About Garfield Elementary

     
   
     
  Garfield Elementary School  
     
Garfield School opened its doors in September, 1903. Named after assassinated President James Garfield, Garfield School is the only Danville School to remain standing and to be continually operated as a school for 100 years. Generations of boys and girls have studied what is needed to be successful in the world around them; they have learned lessons concerning reading, mathematics, and writing, how to be good American citizens, and how to get along well with others. Year after year, student after student, family after family, teacher after teacher, Garfield School has proudly stood at the corner of Gilbert and English streets fulfilling the responsibility that it was given in 1903, a responsibility that it continues to discharge today.

The original 10 rooms of Garfield School were built in 1903 with the main entrance facing English Street. The original sign, “Garfield School”, was engraved above the long gone English Street doors and it remains there today. There was no gym as there were no rooms originally on the far west end of the building. The original building was designed by Paul Moratz, architect, and the total cost of construction was $37,453. Two additional classrooms were added on the west side in 1918 while the gymnasium was constructed in 1931. At that time, the original entrance facing English Street, that housed a large double stairwell going from the basement to the second floor, was replaced with two additional classrooms.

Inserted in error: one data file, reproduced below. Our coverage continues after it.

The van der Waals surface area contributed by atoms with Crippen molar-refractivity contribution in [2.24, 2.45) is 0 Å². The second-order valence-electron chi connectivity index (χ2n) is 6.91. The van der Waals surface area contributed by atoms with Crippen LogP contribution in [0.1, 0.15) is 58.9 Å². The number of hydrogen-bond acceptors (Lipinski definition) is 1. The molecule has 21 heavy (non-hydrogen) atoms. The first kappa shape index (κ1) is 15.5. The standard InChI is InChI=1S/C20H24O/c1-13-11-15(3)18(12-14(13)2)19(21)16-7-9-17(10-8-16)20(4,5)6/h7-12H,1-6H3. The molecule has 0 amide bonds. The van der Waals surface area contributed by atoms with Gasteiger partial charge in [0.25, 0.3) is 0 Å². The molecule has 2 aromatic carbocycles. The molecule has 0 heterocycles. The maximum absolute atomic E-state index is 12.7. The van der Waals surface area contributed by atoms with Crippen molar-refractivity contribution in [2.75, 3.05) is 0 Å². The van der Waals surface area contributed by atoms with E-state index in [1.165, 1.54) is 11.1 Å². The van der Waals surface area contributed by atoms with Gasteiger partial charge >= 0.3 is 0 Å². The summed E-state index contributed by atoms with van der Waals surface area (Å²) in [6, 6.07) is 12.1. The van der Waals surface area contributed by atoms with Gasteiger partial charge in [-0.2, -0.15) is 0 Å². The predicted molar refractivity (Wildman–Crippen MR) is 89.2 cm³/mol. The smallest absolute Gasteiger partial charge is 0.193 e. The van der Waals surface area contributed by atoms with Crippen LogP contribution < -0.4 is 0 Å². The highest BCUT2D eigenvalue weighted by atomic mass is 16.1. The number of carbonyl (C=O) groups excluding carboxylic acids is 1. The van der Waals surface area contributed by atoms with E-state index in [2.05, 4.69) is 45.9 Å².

Of the many Garfield graduates, most led honorable lives, contributed to society, worked hard in their jobs, and raised their families well. A few became known across the entire country. Among these graduates of singular achievement are Edward Telling, retired chief executive officer and chairman of the board of Sears; Dick Van Dyke, Emmy-winning actor; Bobby Short, nationally renowned musical performer who has returned to Garfield to entertain the student; and Jerry Van Dyke, award-winning entertainer. Of these current Garfield School students here today, who knows what accomplishments their future holds.

On January 11, 1999, Garfield School caught on fire. Due to the courage and quick-thinking of Principal Bill Cooper and his staff, every single Garfield student evacuated the building quickly and safely on a freezing cold winter day. Looking at Garfield School after the blaze, with its significant fire and smoke damage, it appeared its service would end. With the support of the Garfield community, Superintendent David Fields, the District #118 School Board, and the state, the money was found to repair and renovate Garfield School. Looking back it is clear today that the fire really saved Garfield School. The repairs, renovations, rewiring, and remodeling of this old building brought it up to date to all modern standards as the 20th century ended.

At the start of the 20th century, Garfield School began. As the onset of the 21st century, it was reborn. Modernized, yet retaining the solid, quality construction of a by-gone era, Garfield School stands prepared to serve and educate generations for years to come.

Written by Mark Denman